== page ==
Are Gyms the New Design Hotspots?

Hear me out.

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Patrick Cline

Up until quite recently, I hated working out. I'd played sports through high school and was a casual runner in college, loved bike riding and an occasional squash game with friends, but, living in New York City, I was utterly, irrevocably, disgustedly turned off by the thought of a gym. The flickering, fluorescent lighting; the sweaty, stagnant air; the gross, black rubber mats, gray carpet, and sad linoleum. It all seemed like an absolute assault on the senses, in the worst possible way.

Then, I had a life-changing experience: a 7 A.M. class at 305 Fitness, the dance-based workout concept imported from Miami. But the class wasn't at just any fitness studio—it was set in a kaleidoscopically-colored, Memphis-meets-modern, two-story extravaganza (complete with disco balls and neon) created by rising design star Sasha Bikoff. You can read the whole story of my 305 experience—from design inspiration to aching muscles—here, but suffice it to say, I was sold.

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The check-in counter at the Upper East Side location of 305 fitness, designed by Sasha Bikoff.
Patrick Cline
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Though Bikoff's design might be the most attention-grabbing (hello, rainbow staircase!), 305 is hardly the only company to turn a design eye to workout routines as of late. Over the past few years, as health and fitness obsessions have slowly turned from fad crazes to what seems like lasting parts of a busy daily routine, many fitness outfits have wizened up to the importance of aesthetics to any ritual (to which we say, duh!).

SoulCycle is perhaps the first widespread example of the importance of design; the company's instantly-recognizable yellow helped distinguish it from the dozens of other cycling studios out there—and turn it from simply a workout routine into a cult community.

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305’s much-Instagrammed staircase.
Patrick Cline

Bikoff was acutely aware of that potential when she began working for 305. "It has such curb appeal," she told me at the time of our class. "There’s such a branding opportunity here; I think the era of exercise studios is changing that way."

As any avid Class Pass user will see, she's right: even the "boring" Equinoxes are bringing in light wood and tall windows in place of heavy rubber mats and low ceilings.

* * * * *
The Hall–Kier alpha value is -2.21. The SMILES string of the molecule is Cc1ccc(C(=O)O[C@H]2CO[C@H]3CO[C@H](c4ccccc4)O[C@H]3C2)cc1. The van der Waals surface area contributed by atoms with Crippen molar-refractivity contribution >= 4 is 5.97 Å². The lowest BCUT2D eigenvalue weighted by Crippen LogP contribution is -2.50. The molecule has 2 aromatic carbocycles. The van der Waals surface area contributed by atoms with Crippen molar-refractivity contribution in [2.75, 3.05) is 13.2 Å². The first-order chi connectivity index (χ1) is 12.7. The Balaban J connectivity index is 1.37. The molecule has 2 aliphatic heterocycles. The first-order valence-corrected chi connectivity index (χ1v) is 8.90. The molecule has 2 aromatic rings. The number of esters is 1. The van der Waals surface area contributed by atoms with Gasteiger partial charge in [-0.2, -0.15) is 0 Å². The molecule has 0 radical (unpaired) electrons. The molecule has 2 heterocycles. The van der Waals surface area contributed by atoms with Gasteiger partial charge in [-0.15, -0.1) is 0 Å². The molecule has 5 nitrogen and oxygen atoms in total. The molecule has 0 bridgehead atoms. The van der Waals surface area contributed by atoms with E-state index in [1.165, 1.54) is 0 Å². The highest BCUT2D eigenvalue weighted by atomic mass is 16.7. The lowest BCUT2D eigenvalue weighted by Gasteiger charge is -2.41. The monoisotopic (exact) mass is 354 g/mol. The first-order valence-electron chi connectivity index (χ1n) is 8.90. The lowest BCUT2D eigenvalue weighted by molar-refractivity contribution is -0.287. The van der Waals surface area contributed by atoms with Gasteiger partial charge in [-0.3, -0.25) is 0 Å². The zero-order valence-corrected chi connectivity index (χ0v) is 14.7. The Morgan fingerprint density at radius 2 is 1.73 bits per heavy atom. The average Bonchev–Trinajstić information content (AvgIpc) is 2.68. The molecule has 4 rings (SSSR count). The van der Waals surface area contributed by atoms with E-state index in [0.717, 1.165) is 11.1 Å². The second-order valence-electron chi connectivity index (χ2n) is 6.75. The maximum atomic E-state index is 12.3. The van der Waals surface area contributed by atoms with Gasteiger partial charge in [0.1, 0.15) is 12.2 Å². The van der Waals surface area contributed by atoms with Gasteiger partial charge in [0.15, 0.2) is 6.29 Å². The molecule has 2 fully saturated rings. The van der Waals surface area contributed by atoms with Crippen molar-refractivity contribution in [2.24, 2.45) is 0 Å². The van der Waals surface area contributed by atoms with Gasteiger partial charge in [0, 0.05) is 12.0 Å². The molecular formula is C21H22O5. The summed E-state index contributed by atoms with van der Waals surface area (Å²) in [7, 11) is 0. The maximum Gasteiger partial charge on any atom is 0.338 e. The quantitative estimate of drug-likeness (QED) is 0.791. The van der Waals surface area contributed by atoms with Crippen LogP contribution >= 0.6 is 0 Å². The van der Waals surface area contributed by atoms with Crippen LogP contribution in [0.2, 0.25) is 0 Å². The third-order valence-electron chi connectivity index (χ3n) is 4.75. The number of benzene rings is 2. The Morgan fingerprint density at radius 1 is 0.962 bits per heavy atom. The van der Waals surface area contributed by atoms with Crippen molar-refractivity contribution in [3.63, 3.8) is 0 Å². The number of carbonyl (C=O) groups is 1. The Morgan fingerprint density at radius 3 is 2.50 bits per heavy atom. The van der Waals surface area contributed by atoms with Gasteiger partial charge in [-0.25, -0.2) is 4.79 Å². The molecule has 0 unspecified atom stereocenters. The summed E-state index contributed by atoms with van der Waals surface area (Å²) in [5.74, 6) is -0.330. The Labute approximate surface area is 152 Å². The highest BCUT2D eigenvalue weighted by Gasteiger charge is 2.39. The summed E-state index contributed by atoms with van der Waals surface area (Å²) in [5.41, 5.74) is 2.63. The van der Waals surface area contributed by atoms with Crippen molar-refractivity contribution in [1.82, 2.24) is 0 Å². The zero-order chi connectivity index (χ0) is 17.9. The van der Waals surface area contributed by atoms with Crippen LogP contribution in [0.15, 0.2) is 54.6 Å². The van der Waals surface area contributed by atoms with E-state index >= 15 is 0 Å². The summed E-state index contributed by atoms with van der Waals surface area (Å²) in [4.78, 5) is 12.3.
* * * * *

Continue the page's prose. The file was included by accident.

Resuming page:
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Shadowbox Dumbo, whose design its founder calls, "a wonderful contradiction of nostalgia & modernity."
Courtesy of Shadowbox

At Shadowbox, the beloved boxing studio, founder and CEO Daniel Glazer says that "design, for us, is the tip of the spear telling the brand story. We espouse inclusion and empowerment as well as empathy over ego. Our design puts these values into action and strives to create a meaningful emotional response through the practice of fitness & and craft of boxing."

That may seem like a lot of responsibility to put on a studio's looks, but any good designer knows that truly good design goes much deeper than the surface, and nowhere is the juxtaposition of form and function more on display than in a gym.

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Subway tile and wood accents in the Shadowbox locker room seem more in line with a residential bathroom than a communal gym.
Rob Chron

"Design is used to invite, enhance, replenish, reduce intimidation, reward hustle and still accomodate over 300 boxers each day, 7 days a week, 360 days a year," Glazer says. "Durability is often in conflict with inviting interiors, but we seek to create studios that bridge that divide, while also attracting both genders and many age groups." The company uses an in-house team of architects and designers to bring this vision to life.

If Shadowbox is designed for broad appeal, there are plenty of gyms designed to cater to a niche, too; take, for example, The Class by Taryn Toomey, the Goop-approved fitness solution for the type-As who dabble in entertaining the mystic.

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Crystal accents and mood lighting in a Taryn Toomey studio designed by The Cristalline.
Courtesy of The Class

Elizabeth Kohn and Rashia Bell of The Cristalline, a crystal-centric design firm (read more about it here) have devised spaces for Toomey that take into account both the practical concerns of a fitness studio as well as those less discernible to the naked eye.

"The work that you do in the room with Taryn is about moving and shifting your energy and drawing your ego into your present and moving stagnant energy, becoming present with yourself," Kohn explains. "How we translate that is when you have positive energy you can shift into that space. So we were very clear on wanting to create a beautiful, high energy, aesthetically beautiful but calming and uplifting space. So when you’re doing the work in the classroom you can release your negative energy and walk out feeling really good."

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Tall windows have wide sills where candles, sound bowls, and greenery sits.
Courtesy of The Class

Adds Bell: "As much as it’s about space planning, it’s about space flow and energy." That's achieved by way of crystals placed in the floors, underneath the light-wood floorboards, crystals on wide windowsills, and crystal accents in bathrooms and entryways.

But still, at the end of the day, Bell says, "it was about creating a space that could be a brand identity, that could lend itself in different locations."

See you at the gym.

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